Primary completion date January 1, 2022, study completion date January 1, 2023, then another year to digest the data. (They are already two months behind schedule.) FDA approval by 2024 would surprise me, but maybe in 2025.

Then, the issue becomes how long will Medicare stall their coverage.

FUS thalamotomy was fast-tracked as it piggybacked on the ET trials. The investigators for FUS pallidotomy had hoped to fast-track approval based on small numbers of subjects but that did not happen as the results have not been what they hoped for (at least this was case as of 2018).

What were the results?

I don’t have any official information. I’m going based on conversations I had with the principal investigator of my trial. The results were not what they had hoped for which is why the trial was expanded.

Buckholt
Buckholt in reply to MBAnderson

Why do American citizens willingly accept huge price tags for medical procedures? What are the elements that make this cost $75K? Will hospitals not participate in research/trials on a not for profit cost basis ?

MBAnderson
MBAnderson in reply to Buckholt

You pay their fee or you don't get the service.

I participated in a FUS pallidotomy clinical trial and they were accidentally sending me the bills. The bill for the anesthesiologist was $8000 - even though everyone knew there could be no use for him because I got the sham procedure. He stood around talking with the other doctors for three hours.

Buckholt
Buckholt in reply to MBAnderson

You might have seen this BBC story from 2016 about treating a man with tremors. Nice video footage as well. The article mentions a price of £12500 as well!bbc.co.uk/news/health-38157770

MBAnderson
MBAnderson in reply to Buckholt

I hadn't seen it. I don't know if that fee was billed to the UK government or to the patient? I'm not sure comparing medical procedures in the UK to US is apples to apples -- because if the (US) anesthesiologist's fee was billed at one half of the £12,500, they couldn't have gotten everything else squeezed in the remaining half.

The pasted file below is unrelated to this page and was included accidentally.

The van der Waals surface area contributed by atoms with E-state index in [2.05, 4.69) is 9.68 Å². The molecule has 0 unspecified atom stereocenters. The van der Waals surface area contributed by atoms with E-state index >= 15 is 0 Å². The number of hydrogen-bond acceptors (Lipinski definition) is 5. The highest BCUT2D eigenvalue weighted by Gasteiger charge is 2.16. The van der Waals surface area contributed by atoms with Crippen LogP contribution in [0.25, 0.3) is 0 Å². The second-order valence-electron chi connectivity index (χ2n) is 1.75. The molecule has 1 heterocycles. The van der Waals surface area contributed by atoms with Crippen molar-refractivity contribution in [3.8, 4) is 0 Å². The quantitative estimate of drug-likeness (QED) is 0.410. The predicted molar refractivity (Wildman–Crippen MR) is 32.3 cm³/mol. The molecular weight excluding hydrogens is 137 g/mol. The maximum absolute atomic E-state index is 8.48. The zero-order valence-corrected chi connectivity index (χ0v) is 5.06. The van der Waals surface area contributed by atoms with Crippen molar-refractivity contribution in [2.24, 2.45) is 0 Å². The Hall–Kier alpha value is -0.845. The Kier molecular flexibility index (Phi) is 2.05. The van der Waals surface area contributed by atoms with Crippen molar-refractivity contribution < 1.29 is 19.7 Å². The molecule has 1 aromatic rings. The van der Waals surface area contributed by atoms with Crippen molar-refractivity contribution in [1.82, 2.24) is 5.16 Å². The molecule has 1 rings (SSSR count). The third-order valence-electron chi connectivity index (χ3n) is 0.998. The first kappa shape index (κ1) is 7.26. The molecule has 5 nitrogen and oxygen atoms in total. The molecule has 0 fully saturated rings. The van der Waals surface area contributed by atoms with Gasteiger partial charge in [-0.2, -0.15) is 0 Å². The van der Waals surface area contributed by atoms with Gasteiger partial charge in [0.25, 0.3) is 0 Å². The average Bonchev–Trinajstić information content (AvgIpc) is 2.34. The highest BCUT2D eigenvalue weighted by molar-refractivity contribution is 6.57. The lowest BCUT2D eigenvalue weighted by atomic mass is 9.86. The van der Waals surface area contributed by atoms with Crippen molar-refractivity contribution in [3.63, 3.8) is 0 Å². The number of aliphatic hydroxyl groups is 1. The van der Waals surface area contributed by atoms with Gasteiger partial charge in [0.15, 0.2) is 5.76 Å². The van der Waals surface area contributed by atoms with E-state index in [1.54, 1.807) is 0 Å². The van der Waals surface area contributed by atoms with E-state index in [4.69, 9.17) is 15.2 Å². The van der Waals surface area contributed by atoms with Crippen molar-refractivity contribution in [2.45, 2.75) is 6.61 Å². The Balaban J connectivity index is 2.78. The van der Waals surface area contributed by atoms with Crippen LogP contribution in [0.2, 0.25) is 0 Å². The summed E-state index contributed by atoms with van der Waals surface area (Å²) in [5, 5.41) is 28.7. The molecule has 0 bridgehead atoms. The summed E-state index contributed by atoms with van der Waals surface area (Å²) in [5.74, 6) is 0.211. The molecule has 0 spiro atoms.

Juliegrace
Juliegrace in reply to Buckholt

The cost of the PTT procedure in Switzerland is $35,000.00 CHf per side so it’s not just in the US.

Julie,

I am not sure that is an unreasonable fee. Owning all the equipment and doing all the preop test/evaluations in-house is too expensive for one doctor's office , so they have to subcontract everything - the overnight stay in a nearby hospital, at least three MRIs, physical exam, blood panel, EEG, two neurosurgeons and five support staff, etc.

I just looked it up & the average salary for a neurosurgeon in the US is $800,000 per year. I think that's probably low.

I’m not saying it’s unreasonable. My point was the high cost is not only in the US.

Oh. True.

Despe
Despe in reply to Buckholt

There is no socialized medicine in the US. Unless you have insurance, you are screwed. :) Attending medical school or any other higher education establishment comes with a very, very steep price. Upon graduation, graduates have to pay their huge bank loans, and they pass that on to their patients. That is why medicine is very expensive in the US.

Even during emergencies, before your are admitted, you have to provide insurance information or any other proof that you can pay in advance.

Canddy
Canddy in reply to MBAnderson

I agree with y our timeline estimate MB Anderson - it seems reasonable that there would be approval in 2025 if the results are positive for PwP.

Thank you. 2025...we shall see. I sure hope so. I don’t want to derail the subject but I’m curious if you have been following the Kyoto stem cell trial and other stem cell trials being planned? CPT posted a YT video of the neuroscientist from Kyoto.